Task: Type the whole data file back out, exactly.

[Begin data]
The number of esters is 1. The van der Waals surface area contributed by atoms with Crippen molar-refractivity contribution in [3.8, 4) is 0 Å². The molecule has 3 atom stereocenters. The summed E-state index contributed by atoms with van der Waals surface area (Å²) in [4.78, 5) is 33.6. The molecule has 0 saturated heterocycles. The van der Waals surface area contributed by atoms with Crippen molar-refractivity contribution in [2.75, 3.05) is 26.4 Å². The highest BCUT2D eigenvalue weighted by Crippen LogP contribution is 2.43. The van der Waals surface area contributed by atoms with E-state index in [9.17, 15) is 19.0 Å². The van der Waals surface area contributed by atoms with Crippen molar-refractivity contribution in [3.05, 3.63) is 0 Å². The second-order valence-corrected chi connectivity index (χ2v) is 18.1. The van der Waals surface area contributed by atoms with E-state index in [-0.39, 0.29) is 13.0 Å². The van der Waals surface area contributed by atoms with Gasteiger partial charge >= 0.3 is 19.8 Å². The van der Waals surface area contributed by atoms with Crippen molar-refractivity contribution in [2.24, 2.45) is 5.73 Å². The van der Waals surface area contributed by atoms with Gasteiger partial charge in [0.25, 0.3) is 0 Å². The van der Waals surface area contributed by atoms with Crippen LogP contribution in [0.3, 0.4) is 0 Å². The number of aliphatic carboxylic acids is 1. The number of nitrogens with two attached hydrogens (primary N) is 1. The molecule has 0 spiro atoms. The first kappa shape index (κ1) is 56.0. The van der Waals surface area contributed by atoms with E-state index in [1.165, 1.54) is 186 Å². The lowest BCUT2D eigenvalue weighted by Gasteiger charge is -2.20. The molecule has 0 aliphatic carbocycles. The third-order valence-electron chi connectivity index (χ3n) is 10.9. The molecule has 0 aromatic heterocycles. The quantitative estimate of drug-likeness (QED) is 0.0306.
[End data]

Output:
The number of esters is 1. The van der Waals surface area contributed by atoms with Crippen molar-refractivity contribution in [3.8, 4) is 0 Å². The molecule has 3 atom stereocenters. The summed E-state index contributed by atoms with van der Waals surface area (Å²) in [4.78, 5) is 33.6. The molecule has 0 saturated heterocycles. The van der Waals surface area contributed by atoms with Crippen molar-refractivity contribution in [2.75, 3.05) is 26.4 Å². The highest BCUT2D eigenvalue weighted by Crippen LogP contribution is 2.43. The van der Waals surface area contributed by atoms with E-state index in [9.17, 15) is 19.0 Å². The van der Waals surface area contributed by atoms with Crippen molar-refractivity contribution in [3.05, 3.63) is 0 Å². The second-order valence-corrected chi connectivity index (χ2v) is 18.1. The van der Waals surface area contributed by atoms with E-state index in [-0.39, 0.29) is 13.0 Å². The van der Waals surface area contributed by atoms with Gasteiger partial charge >= 0.3 is 19.8 Å². The van der Waals surface area contributed by atoms with Crippen molar-refractivity contribution in [2.24, 2.45) is 5.73 Å². The van der Waals surface area contributed by atoms with Gasteiger partial charge in [0.25, 0.3) is 0 Å². The van der Waals surface area contributed by atoms with Crippen LogP contribution in [0.3, 0.4) is 0 Å². The number of aliphatic carboxylic acids is 1. The number of nitrogens with two attached hydrogens (primary N) is 1. The molecule has 0 spiro atoms. The first kappa shape index (κ1) is 56.0. The van der Waals surface area contributed by atoms with E-state index in [1.165, 1.54) is 186 Å². The lowest BCUT2D eigenvalue weighted by Gasteiger charge is -2.20. The molecule has 0 aliphatic carbocycles. The third-order valence-electron chi connectivity index (χ3n) is 10.9. The molecule has 0 aromatic heterocycles. The quantitative estimate of drug-likeness (QED) is 0.0306.